I’ve chosen to review the quality of a piece of qualitative research titled “Strategies used by older women with intellectual disability to create and maintain their social networks: An exploratory qualitative study” by Katharine White and Lynette Mackenzie. I chose this because prior to starting my Masters I worked for a social inclusion charity with people with learning disabilities, so I was interested in whether the results were something that could have potentially influenced my work there.
This article is a research paper and not an opinion piece, which you can tell by the fact that it has an Abstract, collates data methodically from a subject group (Method section), analyses it (Data Analysis/ Results sections), and then draws conclusions based on the factual results (Discussion, Implications for Occupational Therapy sections).
The authors are Katharine White who is an Occupational Therapist with the Department of Aging, Disability & Care in Sydney, and Lynette Mackenzie who is an Associate Professor at the University of Sydney. They are both interested in researching the effects of aging on disabled individuals and this is plausible as Mackenzie is part of the ‘Aging and Health Research Team’ at the university and White currently specialises in aging and disability in her job role.
They have not declared any conflicts of interests and the research was not funded by anyone, but it was given ethical approval by the University of Sydney. It’s important to check these details because if the sponsor or researcher has a vested interest in the results of the study it’s possible they will be intentionally or unintentionally biased- for example the selection criteria for subjects may be manipulated in favour of one result, or only positive findings are published.
The article itself is published in the British Journal of Occupational Therapy, which is a paid access journal. The journal has a good reputation because it is the official peer-reviewed journal of the College of Occupational Therapists which is the professional body for UK occupational therapists. Its impact rating is 0.636 for 2014. The impact rating is a figure calculated annually by the JCR (Journal Citation Reports) to measure the relative importance of a journal via the percentage of published articles that are cited. For example, for 2014 the rating for the British Journal of Occupational Therapy was 0.636, and for the Canadian Journal of Occupational Therapy it was 0.915. These aspects are also important to consider as you must take into account whether the article is fair and unbiased- is the journal sponsored or organised by a company or individual who has a vested interest in the results?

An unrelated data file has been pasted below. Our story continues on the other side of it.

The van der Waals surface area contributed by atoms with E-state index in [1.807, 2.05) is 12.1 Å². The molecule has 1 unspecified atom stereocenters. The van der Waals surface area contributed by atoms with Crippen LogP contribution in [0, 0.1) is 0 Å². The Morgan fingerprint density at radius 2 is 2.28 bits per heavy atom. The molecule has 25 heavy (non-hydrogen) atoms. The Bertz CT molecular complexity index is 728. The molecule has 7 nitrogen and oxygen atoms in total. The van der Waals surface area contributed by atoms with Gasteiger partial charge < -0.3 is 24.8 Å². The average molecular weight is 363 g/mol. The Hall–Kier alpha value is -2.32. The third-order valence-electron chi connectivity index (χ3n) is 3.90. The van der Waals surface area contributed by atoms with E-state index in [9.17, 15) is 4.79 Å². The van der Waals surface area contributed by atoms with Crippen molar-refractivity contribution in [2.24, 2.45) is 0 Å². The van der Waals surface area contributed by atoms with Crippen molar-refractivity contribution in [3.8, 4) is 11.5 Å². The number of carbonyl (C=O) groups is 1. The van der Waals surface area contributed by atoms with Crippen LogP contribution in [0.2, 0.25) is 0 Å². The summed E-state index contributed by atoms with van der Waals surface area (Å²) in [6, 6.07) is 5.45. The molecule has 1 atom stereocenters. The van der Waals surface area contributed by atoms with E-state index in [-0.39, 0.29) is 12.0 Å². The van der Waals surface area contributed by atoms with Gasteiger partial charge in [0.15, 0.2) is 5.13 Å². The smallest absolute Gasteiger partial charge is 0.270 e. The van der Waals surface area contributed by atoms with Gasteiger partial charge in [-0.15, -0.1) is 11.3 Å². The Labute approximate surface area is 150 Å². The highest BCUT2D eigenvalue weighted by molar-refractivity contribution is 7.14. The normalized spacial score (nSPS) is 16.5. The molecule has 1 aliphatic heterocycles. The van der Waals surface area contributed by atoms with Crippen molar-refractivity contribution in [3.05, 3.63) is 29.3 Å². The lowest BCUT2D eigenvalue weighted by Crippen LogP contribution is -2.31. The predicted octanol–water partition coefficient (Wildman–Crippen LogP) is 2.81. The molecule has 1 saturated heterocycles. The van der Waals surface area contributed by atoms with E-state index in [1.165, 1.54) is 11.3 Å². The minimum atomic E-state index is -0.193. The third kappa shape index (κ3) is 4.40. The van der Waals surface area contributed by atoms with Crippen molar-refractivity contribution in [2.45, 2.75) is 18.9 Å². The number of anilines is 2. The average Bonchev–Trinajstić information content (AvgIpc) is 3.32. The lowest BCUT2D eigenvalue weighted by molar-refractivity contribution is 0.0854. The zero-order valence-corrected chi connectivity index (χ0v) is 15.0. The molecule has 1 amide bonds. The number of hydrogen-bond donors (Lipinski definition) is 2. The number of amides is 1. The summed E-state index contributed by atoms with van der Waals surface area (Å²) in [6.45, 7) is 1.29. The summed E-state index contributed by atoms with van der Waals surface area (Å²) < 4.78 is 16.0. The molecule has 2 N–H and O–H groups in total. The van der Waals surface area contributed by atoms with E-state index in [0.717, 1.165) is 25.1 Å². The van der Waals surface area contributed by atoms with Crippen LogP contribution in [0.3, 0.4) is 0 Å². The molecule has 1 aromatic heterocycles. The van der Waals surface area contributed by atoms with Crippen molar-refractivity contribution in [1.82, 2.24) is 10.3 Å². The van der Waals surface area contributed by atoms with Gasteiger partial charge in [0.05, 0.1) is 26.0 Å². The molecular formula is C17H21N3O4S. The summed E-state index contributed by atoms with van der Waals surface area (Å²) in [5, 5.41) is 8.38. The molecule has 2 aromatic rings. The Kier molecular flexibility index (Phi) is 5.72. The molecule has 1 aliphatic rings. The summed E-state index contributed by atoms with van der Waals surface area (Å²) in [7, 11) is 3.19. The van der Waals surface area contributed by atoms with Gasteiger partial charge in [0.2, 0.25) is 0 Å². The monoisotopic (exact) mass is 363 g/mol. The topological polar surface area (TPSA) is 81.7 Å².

The article is trying to address a gap in knowledge about how learning disabled women’s social networks are affected as they age, because these women have longer life expectancies now and so are outliving their parents whereas before it was largely the case that parental support would exist for the duration of a learning disabled woman’s life. The research question is described as being how support staff can best support learning disabled women over 50 to maintain social networks as they age, and exploring how these women make an maintain their social networks.
The study sought to gain data to cover a gap in knowledge- that there is little information about social networks in older LD women because previously (generalised as a population) they had poorer health and so earlier deaths. Creating information on this topic will benefit patient outcomes because currently there is little on which to base interventions for older LD women, in creating it OTs could offer EBP to this ‘new’ patient population. This would have been relevant to patient outcomes in the charity where I worked because I could have used the findings to concentrate resources on the activities that would best promote social support for the women who were over 50 that we supported. However, considered in isolation this study had a relatively small sample size and I would also have to consider the impact of any cultural differences between the experiences of the women in Sydney who were studied and those I was supporting in the UK. It would be wise to see if other studies had been conducted with larger sample sizes or to review these results in conjunction with other similar studies.
The three components of Evidence Based Practice are research, clinical expertise and patient preference . Therefore conclusions from this research should be taken into account combined with my practitioner knowledge and importantly the individual women’s preferences. For example, although the research indicated that access to transport was one aspect that enabled greater social networks, if an individual did not wish to travel on public transport it would not be client-centred to press ahead with this strategy because the research suggested so and regardless of the patient preference- a different alternative or strategy should be sought.
Mackenzie L, White K. Strategies used by older women with intellectual disability to create and maintain their social networks: An exploratory qualitative study. British Journal of Occupational Therapy. October 2015 vol. 78 no. 10, pp 630-639.